#euromaidan

The Open University of Maidan

Though the crowds on Maidan in Kyiv have dissipated there are still so many actions and events during that time that are important to remember. Perhaps they can serve as launching points for future demonstrations or as inspiration for complacent communities. 

One of these actions was The Open University of Maidan, still with a very strong and active Facebook page. "Started by the faculty and staff at the Kyiv School of Economics (which was co-founded by a consortium led by Eurasia Foundation), Open Maidan University is offering free, graduate-level lectures to the Ukrainian public on the square.... In the month since Open Maidan University (OMU) began, thinkers, business leaders, and academics have delivered a hundred lectures on everything ranging from how to reform the constitution to how legislation works, how economies function, and the power of free speech in society," states this article on Eurasia.org.

Image taken from  this article  on Maidan Translations

Image taken from this article on Maidan Translations

It's incredibly inspiring to me to know that Ukraine's smart and motivated community turned to knowledge and learning to empower themselves.

Mikhailov at Manifesta 10

Boris Mikhailov, Berlin, Germany, 2004 (Portrait from llesphotographes.com) via http://blog.asalto.pe/boris-mikhailov-1938/

Boris Mikhailov, Berlin, Germany, 2004 (Portrait from llesphotographes.com) via http://blog.asalto.pe/boris-mikhailov-1938/

The Manifesta 10 biennale is open through October 2014 in St. Petersburg, Russia after much controversy, and expects over half a million visitors. Exhibiting work by an international cast of contemporary artists, included among them is Boris Mikhailov, photographer. He created a new project for Manifesta called The theater of war. The second act, intermission, documenting everyday life behind the barricades from Kyiv's Euromaidan in December 2013.

 

See this article for an installation view and this one of Mikhailov's photographs at Manifesta 10.

Online/Offline, Visuals in the #euromaidan revolution

In the images I see of the huge crowds gathering during the Ukrainian revolution, I have been moved and overwhelmed at all of the hand-made signage and large gorgeous Ukrainian flags waving. At first, the meme that was everywhere was Keep Calm and Carry On, adapted to:

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From Cleantechnica.com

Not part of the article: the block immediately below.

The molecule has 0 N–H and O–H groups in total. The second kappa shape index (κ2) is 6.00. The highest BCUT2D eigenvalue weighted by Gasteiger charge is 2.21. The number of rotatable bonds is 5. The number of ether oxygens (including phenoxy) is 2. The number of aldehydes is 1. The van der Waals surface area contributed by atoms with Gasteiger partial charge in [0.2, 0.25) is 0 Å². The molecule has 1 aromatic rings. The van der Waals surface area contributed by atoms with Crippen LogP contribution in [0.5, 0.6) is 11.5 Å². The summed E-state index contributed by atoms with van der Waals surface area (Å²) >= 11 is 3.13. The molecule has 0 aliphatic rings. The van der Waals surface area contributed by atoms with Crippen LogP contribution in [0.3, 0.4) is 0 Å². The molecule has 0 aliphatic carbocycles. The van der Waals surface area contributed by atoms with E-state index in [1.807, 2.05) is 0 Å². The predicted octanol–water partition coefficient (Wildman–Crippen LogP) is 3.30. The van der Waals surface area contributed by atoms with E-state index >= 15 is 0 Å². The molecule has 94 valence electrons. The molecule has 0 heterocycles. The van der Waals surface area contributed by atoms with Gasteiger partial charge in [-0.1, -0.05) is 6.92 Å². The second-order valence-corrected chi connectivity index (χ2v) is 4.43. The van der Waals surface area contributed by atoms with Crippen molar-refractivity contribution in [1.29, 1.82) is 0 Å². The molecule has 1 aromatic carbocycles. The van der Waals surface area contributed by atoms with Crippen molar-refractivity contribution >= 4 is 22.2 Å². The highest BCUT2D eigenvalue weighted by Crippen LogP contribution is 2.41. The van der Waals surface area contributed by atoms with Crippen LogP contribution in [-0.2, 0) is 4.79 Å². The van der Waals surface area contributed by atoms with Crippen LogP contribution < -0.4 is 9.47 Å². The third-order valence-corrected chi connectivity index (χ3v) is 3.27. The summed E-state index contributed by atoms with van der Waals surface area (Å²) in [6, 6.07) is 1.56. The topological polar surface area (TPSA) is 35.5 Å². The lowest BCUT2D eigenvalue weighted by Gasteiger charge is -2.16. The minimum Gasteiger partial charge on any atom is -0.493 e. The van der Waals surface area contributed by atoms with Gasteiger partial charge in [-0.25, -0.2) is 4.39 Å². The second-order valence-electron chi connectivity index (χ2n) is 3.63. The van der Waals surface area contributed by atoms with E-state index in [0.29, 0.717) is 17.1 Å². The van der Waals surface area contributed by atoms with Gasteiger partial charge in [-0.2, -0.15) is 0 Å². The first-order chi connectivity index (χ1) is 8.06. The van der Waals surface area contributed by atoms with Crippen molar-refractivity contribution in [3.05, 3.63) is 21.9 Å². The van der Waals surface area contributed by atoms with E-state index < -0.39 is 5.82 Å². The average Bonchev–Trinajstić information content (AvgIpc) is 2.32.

From Cleantechnica.com

Changing one's profile picture to these images and sharing them around social media have been powerful ways to show support and solidarity with the Ukrainian citizens. 

I was really pleased to see this article in Korydor* by Catherine Sergatskova explaining how an individual designer or artist can have a huge impact by allowing their visual messages to spread freely through downloading, printing and using posters on the streets. This article brought to light a very important dual effect that can happen during mass protests: A viewer can take action and become a participant by showcasing these posters in public and the designer of these images can produce a great impact while remaining (preferably) anonymous.

Strike Poster (Страйк Плакат) is a group formed to do just that: share posters to be used during the protests. They write the following on their Facebook page: 
"We are convinced that the fate of the country is being decided today . We encourage all creative people to join nationwide strike and make posters or any other materials. We've created a resource where artists , illustrators , designers can post their works, and anyone can download them to print or put on their pages on social networks." In other words, this system allows a viewer to then become a participant. You can send your works via Facebook or email them

*Korydor is an online journal about contemporary art and culture in Ukraine, put out by the Foundation Center for Contemporary Art in Kyiv. (If you can't read Ukrainian or Russian let your browser translate for you and you will get the gist of most articles.) These are young, smart contributors who are really analyzing and thinking about their country.

From the  Strike Poster Facebook page   Image depicts Ukrainian President Yanukovych

From the Strike Poster Facebook page

Image depicts Ukrainian President Yanukovych

This poster depicts a caricature of President Yanukovych.

This poster depicts a caricature of President Yanukovych.

From the  Strike Poster Facebook page   Translation: I breathe freely (over the colors of the Ukrainian flag)

From the Strike Poster Facebook page

Translation: I breathe freely (over the colors of the Ukrainian flag)

One of the themes that is seen everywhere is the blue and yellow water drop, illustrating the mass movement of protestors: "I am a drop in the ocean, which will change Ukraine." The KRAPLYA website (kraplya translates as "drop") is incredible, and has a page for downloads. The designer of this message remains anonymous as of now, but I hope that this person (or people) understands that it's a powerful, poetic message that is rare to see in the barrage of brisk headlines, flames, and photographs of corrupt politicians.

From the Kraplya website

From the Kraplya website

From the Strike Poster Facebook page: "Italian creative station  H-57  expressed support us and sent his poster. Wished "Che la forza sia con voi" (yes you will arrive with force)"

From the Strike Poster Facebook page: "Italian creative station H-57 expressed support us and sent his poster. Wished "Che la forza sia con voi" (yes you will arrive with force)"

And in the States, when too many people were paying attention to the fate of Justin Bieber, Andrea Chalupa organized #digitalmaidan to tell the rest of the world what was happening in Ukraine. This article and the images below explain it all. 

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